Undergraduate Module Descriptor
ANT2087: Disability and Society
This module descriptor refers to the 2016/7 academic year.
|Term(s) and duration|
This module ran during term 1 (11 weeks)
Professor Michael Schillmeier (Lecturer)
|Available via distance learning|
Disability – while commonly thought of as medical in nature – is a social topic that provides surprising insights into a range of sociological topics, from social institutions to social identities, to the ethically contentious (e.g., many issues in the realm of reproduction and end of life) to the highly topical (e.g. are the obese disabled? should schools be inclusive?). We will examine disability in its historical context, and the rise - and social and cultural impacts - of critical disability politics. We will look across cultures at how normality and deviance are understood, produced and controlled, and at what shapes the varieties of disability-related experiences of people across the world. We will examine questions of social inclusion and exclusion, independence and dependence, and the constructedness of both disability and ability. The course considers the changing social context and meanings of disability rather than analysing in detail specific disabilities, although particular disabilities may be focused on in the course of investigating issues such as stigma or independence.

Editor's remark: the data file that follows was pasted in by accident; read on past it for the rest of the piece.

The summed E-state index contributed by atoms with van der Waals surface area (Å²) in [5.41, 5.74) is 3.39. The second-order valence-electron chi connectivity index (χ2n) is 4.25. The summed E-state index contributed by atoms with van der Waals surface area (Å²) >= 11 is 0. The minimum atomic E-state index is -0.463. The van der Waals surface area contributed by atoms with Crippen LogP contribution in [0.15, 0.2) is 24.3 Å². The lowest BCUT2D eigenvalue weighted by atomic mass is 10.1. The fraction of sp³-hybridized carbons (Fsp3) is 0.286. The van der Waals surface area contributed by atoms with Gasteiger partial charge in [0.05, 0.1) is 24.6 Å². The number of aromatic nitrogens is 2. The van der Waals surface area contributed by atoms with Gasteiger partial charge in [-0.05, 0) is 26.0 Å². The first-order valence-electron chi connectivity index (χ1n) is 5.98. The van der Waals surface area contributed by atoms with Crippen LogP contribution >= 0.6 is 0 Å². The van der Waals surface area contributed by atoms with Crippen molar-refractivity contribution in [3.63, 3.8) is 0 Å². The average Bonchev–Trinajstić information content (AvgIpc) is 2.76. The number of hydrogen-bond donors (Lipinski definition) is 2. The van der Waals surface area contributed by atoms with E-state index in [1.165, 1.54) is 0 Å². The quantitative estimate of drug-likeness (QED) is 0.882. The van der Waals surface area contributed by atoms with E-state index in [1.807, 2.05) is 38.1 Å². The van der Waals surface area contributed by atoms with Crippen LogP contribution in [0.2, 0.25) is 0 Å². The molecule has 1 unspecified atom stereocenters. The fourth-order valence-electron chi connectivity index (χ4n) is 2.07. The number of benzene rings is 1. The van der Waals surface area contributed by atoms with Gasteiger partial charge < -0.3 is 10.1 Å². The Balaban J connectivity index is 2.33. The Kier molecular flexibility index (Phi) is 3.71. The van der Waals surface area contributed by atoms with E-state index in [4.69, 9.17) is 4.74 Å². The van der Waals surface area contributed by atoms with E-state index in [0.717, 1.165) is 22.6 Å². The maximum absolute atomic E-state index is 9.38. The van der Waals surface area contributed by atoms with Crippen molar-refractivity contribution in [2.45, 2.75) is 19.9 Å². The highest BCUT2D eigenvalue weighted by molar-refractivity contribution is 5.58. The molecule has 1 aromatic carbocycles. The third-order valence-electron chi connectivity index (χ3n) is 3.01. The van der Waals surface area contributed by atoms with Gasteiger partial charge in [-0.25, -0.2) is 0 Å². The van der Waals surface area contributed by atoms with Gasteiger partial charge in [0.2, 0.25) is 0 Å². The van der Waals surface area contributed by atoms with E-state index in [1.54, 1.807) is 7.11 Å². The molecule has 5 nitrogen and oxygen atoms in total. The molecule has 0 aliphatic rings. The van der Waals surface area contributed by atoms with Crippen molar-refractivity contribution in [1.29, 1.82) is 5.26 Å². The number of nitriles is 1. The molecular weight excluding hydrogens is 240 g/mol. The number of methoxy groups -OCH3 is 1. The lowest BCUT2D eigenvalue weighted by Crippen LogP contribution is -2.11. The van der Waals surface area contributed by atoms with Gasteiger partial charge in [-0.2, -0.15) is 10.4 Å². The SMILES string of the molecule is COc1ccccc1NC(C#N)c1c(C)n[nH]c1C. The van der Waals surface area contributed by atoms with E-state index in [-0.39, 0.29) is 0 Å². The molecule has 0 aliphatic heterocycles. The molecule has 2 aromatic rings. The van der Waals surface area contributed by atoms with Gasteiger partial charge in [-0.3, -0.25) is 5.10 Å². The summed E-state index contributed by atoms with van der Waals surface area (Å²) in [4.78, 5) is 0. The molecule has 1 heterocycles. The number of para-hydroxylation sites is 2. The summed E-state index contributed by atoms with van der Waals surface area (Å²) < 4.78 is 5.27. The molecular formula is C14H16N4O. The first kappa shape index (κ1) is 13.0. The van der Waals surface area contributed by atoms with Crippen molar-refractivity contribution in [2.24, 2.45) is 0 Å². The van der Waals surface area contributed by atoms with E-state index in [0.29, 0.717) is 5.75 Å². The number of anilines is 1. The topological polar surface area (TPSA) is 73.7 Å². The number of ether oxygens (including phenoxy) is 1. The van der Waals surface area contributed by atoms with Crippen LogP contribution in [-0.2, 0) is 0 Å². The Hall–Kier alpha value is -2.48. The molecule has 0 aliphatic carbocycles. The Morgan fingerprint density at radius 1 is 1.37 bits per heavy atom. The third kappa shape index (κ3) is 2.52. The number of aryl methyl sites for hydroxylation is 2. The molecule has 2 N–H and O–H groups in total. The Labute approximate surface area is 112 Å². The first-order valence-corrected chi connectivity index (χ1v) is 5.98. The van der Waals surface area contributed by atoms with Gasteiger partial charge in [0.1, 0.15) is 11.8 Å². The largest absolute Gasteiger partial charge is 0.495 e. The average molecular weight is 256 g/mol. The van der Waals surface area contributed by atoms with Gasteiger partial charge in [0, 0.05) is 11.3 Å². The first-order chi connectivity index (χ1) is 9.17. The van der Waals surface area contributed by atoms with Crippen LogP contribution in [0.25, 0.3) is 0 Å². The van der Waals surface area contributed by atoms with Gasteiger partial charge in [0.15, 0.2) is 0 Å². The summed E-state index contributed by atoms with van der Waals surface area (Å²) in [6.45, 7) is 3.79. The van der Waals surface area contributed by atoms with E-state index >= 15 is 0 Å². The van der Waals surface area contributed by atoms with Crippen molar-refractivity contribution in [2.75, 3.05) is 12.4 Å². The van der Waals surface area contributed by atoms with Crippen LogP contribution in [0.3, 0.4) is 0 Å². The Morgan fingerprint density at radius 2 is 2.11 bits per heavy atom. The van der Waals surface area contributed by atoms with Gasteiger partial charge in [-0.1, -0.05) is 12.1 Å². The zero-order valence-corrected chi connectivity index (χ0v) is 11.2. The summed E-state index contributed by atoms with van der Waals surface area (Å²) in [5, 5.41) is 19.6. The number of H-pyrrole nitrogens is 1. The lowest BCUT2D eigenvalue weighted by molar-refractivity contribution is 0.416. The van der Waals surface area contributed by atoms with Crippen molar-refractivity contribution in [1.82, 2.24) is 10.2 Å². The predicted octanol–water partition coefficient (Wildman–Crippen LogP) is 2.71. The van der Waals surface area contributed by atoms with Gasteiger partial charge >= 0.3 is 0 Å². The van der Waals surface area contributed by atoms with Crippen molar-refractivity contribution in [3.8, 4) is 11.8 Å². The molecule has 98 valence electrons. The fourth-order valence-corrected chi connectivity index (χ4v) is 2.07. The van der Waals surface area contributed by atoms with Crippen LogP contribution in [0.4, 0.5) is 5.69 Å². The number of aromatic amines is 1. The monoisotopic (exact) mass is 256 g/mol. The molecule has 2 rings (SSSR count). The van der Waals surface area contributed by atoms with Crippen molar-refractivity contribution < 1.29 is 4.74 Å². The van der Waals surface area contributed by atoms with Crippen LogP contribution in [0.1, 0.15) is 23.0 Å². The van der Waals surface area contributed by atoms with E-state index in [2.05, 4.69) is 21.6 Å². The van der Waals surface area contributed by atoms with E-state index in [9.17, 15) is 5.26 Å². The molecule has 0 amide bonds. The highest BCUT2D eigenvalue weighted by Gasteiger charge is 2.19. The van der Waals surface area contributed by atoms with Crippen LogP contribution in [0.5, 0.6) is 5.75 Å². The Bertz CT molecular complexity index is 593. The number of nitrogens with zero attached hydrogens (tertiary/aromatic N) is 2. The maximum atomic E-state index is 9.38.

The module is appropriate for students with some background in sociology or anthropology, although there are no pre-requisites. It stands well with other sociology and anthropology modules on health-related topics (SOC/ANTH3076, SOC/ANTH 3088), sport, war and conflict, and complements study in business, law, education, politics, and history (among other subjects).